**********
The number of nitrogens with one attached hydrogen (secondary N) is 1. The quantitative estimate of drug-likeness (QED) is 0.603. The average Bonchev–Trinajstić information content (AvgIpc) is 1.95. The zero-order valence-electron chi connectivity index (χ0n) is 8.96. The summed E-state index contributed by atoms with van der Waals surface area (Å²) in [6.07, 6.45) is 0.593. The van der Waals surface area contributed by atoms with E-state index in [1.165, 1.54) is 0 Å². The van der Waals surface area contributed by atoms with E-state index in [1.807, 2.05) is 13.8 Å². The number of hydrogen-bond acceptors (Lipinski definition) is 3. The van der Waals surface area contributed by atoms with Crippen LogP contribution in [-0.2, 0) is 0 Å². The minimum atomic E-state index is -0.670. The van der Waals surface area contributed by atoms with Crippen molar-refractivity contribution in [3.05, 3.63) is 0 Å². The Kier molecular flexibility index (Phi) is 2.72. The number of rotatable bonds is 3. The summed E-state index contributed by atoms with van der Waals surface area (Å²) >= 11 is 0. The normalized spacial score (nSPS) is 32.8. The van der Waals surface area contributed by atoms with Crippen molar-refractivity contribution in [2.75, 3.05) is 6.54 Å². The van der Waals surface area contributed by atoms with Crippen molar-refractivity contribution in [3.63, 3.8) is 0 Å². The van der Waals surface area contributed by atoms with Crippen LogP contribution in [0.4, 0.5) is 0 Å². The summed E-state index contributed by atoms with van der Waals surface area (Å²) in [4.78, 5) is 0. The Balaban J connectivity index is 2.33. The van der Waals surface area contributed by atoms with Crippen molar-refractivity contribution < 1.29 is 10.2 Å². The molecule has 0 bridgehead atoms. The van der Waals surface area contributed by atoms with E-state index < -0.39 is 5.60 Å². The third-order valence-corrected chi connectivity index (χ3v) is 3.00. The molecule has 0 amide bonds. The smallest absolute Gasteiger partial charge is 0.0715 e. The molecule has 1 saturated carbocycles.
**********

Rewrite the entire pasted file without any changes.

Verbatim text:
The number of nitrogens with one attached hydrogen (secondary N) is 1. The quantitative estimate of drug-likeness (QED) is 0.603. The average Bonchev–Trinajstić information content (AvgIpc) is 1.95. The zero-order valence-electron chi connectivity index (χ0n) is 8.96. The summed E-state index contributed by atoms with van der Waals surface area (Å²) in [6.07, 6.45) is 0.593. The van der Waals surface area contributed by atoms with E-state index in [1.165, 1.54) is 0 Å². The van der Waals surface area contributed by atoms with E-state index in [1.807, 2.05) is 13.8 Å². The number of hydrogen-bond acceptors (Lipinski definition) is 3. The van der Waals surface area contributed by atoms with Crippen LogP contribution in [-0.2, 0) is 0 Å². The minimum atomic E-state index is -0.670. The van der Waals surface area contributed by atoms with Crippen molar-refractivity contribution in [3.05, 3.63) is 0 Å². The Kier molecular flexibility index (Phi) is 2.72. The number of rotatable bonds is 3. The summed E-state index contributed by atoms with van der Waals surface area (Å²) >= 11 is 0. The normalized spacial score (nSPS) is 32.8. The van der Waals surface area contributed by atoms with Crippen molar-refractivity contribution in [2.75, 3.05) is 6.54 Å². The van der Waals surface area contributed by atoms with Crippen molar-refractivity contribution in [3.63, 3.8) is 0 Å². The van der Waals surface area contributed by atoms with Crippen LogP contribution in [0.4, 0.5) is 0 Å². The summed E-state index contributed by atoms with van der Waals surface area (Å²) in [4.78, 5) is 0. The Balaban J connectivity index is 2.33. The van der Waals surface area contributed by atoms with Crippen molar-refractivity contribution < 1.29 is 10.2 Å². The molecule has 0 bridgehead atoms. The van der Waals surface area contributed by atoms with E-state index < -0.39 is 5.60 Å². The third-order valence-corrected chi connectivity index (χ3v) is 3.00. The molecule has 0 amide bonds. The smallest absolute Gasteiger partial charge is 0.0715 e. The molecule has 1 saturated carbocycles.